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Making a program to interpret equations. Am I going about this wrong?

  1. Dec 21, 2013 #1
    I'm making a program that interprets and evaluates equations. I won't go into all the specifications, but basically it would take a statement like

    ~1^(2~&3) 0x3FFE 0x2FCE 0xFCC1

    and returns

    4926 (0x133E).

    As you may have guessed, the 1, 2 and 3 are where the parameters 0x3FFE, 0x2FCE and 0xFCC1 are substituted.

    I'm right now working on a function that determines whether the equation is valid in the first place. For instance, there can't be any unbalanced parentheses, any of the numbers cannot exceed the number of parameters, there cannot be any invalid characters like '#', a left-facing paranthesis must always be followed by an operator, etc.

    For that function function alone, I've already written 225 lines of code, probably 150 if you exclude comments. It's very tricky. And I'm only iterating through characters of the equation once and I've carefully eliminated redundancies.

    Or am I inevitably going about this wrong if I'm having to write so much?
     
  2. jcsd
  3. Dec 21, 2013 #2

    chiro

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    Hey Jamin2112.

    What kind of data structure have you come up with to evaluate expressions?

    If you have not come up with one, probably the simplest data structure to evaluate expressions like these would be a binary tree. You can evaluate an expression recursively at each node depending on the node type.

    Examples of node types for standard arithmetic include +,-,*,/, and % (MOD). If you have unary operators then you will need to treat those in special cases.
     
  4. Dec 21, 2013 #3

    AlephZero

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    Start by learning Lex and Yacc (or whateever they are called in your favorite version of Unix).

    A parser for the complete grammar of ANSI C is less than 750 lines.

    http://www.quut.com/c/ANSI-C-grammar-l.html
    http://www.quut.com/c/ANSI-C-grammar-y-2011.html

    Of course you also have to write the code that actually "does something", but for a calculator type of application that is trivial. Here's a "make a calculator " tutorial: http://epaperpress.com/lexandyacc/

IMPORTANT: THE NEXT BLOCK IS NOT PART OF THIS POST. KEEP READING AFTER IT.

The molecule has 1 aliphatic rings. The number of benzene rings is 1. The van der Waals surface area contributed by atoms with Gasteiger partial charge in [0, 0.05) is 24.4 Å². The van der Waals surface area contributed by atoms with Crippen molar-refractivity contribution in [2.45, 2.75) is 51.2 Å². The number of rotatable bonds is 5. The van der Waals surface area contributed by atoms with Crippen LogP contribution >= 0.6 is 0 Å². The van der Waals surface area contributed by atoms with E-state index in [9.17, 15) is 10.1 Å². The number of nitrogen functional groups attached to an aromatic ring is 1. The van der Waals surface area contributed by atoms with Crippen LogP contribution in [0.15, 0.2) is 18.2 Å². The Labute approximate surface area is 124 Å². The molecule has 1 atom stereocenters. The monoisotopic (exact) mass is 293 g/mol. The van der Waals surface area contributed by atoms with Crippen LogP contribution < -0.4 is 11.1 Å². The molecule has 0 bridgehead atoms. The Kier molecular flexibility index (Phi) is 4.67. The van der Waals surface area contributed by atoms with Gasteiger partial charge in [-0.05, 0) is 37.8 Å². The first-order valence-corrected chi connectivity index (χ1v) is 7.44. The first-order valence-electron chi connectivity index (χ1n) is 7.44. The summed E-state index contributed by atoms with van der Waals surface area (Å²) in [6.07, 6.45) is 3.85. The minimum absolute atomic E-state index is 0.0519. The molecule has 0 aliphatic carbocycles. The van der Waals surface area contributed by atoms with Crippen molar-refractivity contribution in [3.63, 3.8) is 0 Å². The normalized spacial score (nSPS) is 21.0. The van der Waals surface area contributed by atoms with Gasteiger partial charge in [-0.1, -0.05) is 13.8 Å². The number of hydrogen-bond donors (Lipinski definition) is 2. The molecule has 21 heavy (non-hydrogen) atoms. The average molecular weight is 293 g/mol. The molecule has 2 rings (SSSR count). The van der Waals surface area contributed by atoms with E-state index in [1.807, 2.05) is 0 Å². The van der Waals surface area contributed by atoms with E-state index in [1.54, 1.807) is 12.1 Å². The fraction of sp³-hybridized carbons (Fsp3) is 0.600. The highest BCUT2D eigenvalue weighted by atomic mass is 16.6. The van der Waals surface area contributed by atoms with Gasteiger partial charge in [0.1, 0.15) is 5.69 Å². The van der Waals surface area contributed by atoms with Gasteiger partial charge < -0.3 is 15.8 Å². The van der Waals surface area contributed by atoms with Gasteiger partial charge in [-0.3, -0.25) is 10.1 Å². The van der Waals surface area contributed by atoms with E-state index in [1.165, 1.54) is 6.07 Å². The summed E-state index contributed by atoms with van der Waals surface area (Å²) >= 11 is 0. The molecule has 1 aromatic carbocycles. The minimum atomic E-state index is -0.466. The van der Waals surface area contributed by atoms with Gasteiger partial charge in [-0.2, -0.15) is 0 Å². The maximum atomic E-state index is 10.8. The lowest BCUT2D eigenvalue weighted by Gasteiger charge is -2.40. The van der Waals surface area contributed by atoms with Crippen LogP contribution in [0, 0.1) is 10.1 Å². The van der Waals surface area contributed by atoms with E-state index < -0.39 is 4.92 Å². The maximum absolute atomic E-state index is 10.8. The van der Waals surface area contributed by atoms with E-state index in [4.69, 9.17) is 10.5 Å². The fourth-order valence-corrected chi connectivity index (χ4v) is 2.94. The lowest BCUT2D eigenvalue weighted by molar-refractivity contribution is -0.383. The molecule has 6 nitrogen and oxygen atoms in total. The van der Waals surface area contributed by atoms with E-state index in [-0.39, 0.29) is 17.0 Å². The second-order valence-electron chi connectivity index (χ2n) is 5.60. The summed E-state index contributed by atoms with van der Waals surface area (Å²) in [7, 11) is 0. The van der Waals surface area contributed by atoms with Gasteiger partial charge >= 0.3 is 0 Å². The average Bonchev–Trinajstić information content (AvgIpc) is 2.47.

5. Dec 21, 2013 #4
    I have not gotten to the evaluation part yet. Should I be doing this in 1 fell swoop? That is, should I attempt to evaluate and check for errors along the way?
     
  6. Dec 22, 2013 #5

    AlephZero

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    The point of using tools like lex and yacc is that you don't have to do the error checking. You just write the grammar for the input language, and the tools do the work. Turning the grammar into an executable program (in C or C++) is a solved computer science problem, and that's what the tools do for you. With luck, you never need to look at the generated code - just compile and run it.

    Hand-crafting a lexical parser and input analyzer is mildly interesting to do once in your life (but as you are finding out, it can be tediously long and repetitive), but it's about as useful for real life computing as making a model of the Eiffel tower out of matchsticks and glue.
     
  7. Dec 22, 2013 #6

    chiro

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    You can do it as part of the evaluation.

    In fact you can use a parser like those mentioned above and use the structural aspects of the parsed sentence tree to evaluate the actual expression. You can decide whether you want to use the binary tree, yacc, or some other method and/or data structure.
     
  8. Dec 22, 2013 #7

    D H

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    That's not true. Find one single parser for C++ that uses lex and yacc. You can't. Lex and yacc cannot parse C++. The language is too complex; it's beyond the scope of a LALR parser such as lex and yacc. The compilers from gcc, clang, Microsoft: They are all hand-written recursive descent parsers.

    A recursive descent parser for a BNF such as the following is a standard exercise in many computer language classes.
    Code (Text):

    <full_expression> ::= <expression> <EOL>
    <expression> ::= <term> | <expression> <additive_op> <term>
    <term> ::= <factor> | <factor> <multiplicative_op> <term>
    <factor> ::= <number> | <lparen> <expression> <rparen>
    <number> ::= <digit> | <number> <digit>

    <EOL> ::= "\n"
    <additive_op > ::= "+" | "-"
    <multiplicative_op > ::= "*" | "/"